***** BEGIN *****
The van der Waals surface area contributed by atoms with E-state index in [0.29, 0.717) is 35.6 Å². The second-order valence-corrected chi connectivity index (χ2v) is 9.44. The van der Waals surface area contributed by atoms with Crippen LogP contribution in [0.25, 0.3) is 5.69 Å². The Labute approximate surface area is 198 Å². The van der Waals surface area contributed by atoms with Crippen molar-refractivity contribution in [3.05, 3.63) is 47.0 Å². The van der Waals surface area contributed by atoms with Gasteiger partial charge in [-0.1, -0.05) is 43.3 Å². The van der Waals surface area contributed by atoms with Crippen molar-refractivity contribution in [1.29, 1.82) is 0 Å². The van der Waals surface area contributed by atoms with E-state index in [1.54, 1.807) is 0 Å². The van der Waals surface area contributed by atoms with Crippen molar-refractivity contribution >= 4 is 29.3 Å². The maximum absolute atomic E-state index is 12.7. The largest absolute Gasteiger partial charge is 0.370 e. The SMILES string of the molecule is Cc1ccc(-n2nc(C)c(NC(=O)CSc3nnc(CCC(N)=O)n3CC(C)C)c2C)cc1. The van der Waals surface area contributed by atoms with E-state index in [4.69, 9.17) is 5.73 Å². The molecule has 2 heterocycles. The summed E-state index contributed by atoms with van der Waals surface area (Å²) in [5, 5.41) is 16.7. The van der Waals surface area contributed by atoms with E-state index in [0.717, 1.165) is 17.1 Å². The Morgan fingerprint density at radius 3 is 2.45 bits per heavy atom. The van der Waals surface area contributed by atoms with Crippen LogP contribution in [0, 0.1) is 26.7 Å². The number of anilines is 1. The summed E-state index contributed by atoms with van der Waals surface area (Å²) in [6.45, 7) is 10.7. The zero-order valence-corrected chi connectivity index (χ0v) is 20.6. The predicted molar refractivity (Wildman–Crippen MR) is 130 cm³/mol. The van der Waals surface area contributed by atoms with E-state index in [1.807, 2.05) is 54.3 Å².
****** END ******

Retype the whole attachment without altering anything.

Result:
The van der Waals surface area contributed by atoms with E-state index in [0.29, 0.717) is 35.6 Å². The second-order valence-corrected chi connectivity index (χ2v) is 9.44. The van der Waals surface area contributed by atoms with Crippen LogP contribution in [0.25, 0.3) is 5.69 Å². The Labute approximate surface area is 198 Å². The van der Waals surface area contributed by atoms with Crippen molar-refractivity contribution in [3.05, 3.63) is 47.0 Å². The van der Waals surface area contributed by atoms with Gasteiger partial charge in [-0.1, -0.05) is 43.3 Å². The van der Waals surface area contributed by atoms with Crippen molar-refractivity contribution in [1.29, 1.82) is 0 Å². The van der Waals surface area contributed by atoms with E-state index in [1.54, 1.807) is 0 Å². The van der Waals surface area contributed by atoms with Crippen molar-refractivity contribution >= 4 is 29.3 Å². The maximum absolute atomic E-state index is 12.7. The largest absolute Gasteiger partial charge is 0.370 e. The SMILES string of the molecule is Cc1ccc(-n2nc(C)c(NC(=O)CSc3nnc(CCC(N)=O)n3CC(C)C)c2C)cc1. The van der Waals surface area contributed by atoms with E-state index in [4.69, 9.17) is 5.73 Å². The molecule has 2 heterocycles. The summed E-state index contributed by atoms with van der Waals surface area (Å²) in [5, 5.41) is 16.7. The van der Waals surface area contributed by atoms with E-state index in [0.717, 1.165) is 17.1 Å². The Morgan fingerprint density at radius 3 is 2.45 bits per heavy atom. The van der Waals surface area contributed by atoms with Crippen LogP contribution in [0, 0.1) is 26.7 Å². The number of anilines is 1. The summed E-state index contributed by atoms with van der Waals surface area (Å²) in [6.45, 7) is 10.7. The zero-order valence-corrected chi connectivity index (χ0v) is 20.6. The predicted molar refractivity (Wildman–Crippen MR) is 130 cm³/mol. The van der Waals surface area contributed by atoms with E-state index in [1.807, 2.05) is 54.3 Å².